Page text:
Last week the new UN privacy chief said UK surveillance was “worse than [George Orwell’s novel] 1984”. In the two years since the Snowden leaks revealed the existence of bulk internet and phone surveillance by US intelligence services and their partners, including the UK, the British government continues to engage in the mass collection of citizens’ communications data.
Whilst much debate has focused on the ethics, legality and civilian costs of drone technology, little attention has been given to the broader repercussions US drone strikes have had on Pakistan as a whole in the last 11 years.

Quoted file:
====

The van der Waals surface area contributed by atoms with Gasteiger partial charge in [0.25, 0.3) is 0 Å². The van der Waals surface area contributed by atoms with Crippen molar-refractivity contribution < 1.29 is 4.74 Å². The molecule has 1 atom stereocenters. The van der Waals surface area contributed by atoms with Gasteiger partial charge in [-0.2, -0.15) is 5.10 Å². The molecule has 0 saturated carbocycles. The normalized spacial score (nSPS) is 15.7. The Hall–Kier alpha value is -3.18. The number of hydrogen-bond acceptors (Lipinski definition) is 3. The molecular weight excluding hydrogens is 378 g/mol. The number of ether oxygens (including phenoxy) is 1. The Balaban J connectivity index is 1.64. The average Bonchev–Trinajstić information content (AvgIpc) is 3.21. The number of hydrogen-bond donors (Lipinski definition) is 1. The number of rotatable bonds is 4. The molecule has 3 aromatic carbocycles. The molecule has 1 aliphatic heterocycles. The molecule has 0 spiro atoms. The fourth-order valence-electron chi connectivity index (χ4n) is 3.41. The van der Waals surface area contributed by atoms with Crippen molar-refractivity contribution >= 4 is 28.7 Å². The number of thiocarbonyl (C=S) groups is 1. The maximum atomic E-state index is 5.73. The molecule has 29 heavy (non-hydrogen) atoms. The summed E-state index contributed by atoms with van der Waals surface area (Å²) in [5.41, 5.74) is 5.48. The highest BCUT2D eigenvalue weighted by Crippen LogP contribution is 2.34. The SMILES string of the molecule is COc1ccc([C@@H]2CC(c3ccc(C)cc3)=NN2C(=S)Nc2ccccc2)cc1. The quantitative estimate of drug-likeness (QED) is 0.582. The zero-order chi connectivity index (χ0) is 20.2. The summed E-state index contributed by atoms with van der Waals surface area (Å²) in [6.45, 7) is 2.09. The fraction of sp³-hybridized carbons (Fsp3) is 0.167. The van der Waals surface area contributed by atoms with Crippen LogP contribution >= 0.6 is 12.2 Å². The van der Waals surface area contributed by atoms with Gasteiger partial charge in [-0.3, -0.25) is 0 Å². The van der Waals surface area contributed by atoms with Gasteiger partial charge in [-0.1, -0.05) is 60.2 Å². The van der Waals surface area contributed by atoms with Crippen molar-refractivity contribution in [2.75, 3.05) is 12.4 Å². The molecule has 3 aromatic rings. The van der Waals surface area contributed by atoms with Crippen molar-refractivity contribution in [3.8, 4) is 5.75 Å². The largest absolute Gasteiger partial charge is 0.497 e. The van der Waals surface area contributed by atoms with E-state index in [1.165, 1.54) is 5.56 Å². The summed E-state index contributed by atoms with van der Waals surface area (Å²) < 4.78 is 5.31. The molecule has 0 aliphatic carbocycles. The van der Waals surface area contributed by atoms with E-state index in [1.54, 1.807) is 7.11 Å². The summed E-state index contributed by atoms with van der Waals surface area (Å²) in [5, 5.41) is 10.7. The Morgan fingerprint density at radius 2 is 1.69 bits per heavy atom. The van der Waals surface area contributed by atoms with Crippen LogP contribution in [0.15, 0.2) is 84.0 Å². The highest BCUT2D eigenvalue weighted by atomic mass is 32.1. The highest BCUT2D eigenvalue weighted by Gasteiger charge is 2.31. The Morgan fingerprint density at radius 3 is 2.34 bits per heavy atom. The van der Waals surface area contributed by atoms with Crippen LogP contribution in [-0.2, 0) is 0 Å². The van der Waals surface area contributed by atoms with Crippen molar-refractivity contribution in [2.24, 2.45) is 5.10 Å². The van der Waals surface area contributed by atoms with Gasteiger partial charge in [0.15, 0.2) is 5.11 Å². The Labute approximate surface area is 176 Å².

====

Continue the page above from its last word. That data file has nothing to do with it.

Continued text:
As current discussions highlight the possibility of “major” cyber attacks causing a significant loss of life or large scale destruction, it is becoming harder to determine whether these claims are hype or are in fact justified fears. Esther Kersley, Katherine Tajer and Alberto Muti offer some clarity on the subject by assessing the major issues in cyber security today to help better inform the debate and assess what threats and challenges cyber issues really do pose to international peace and security.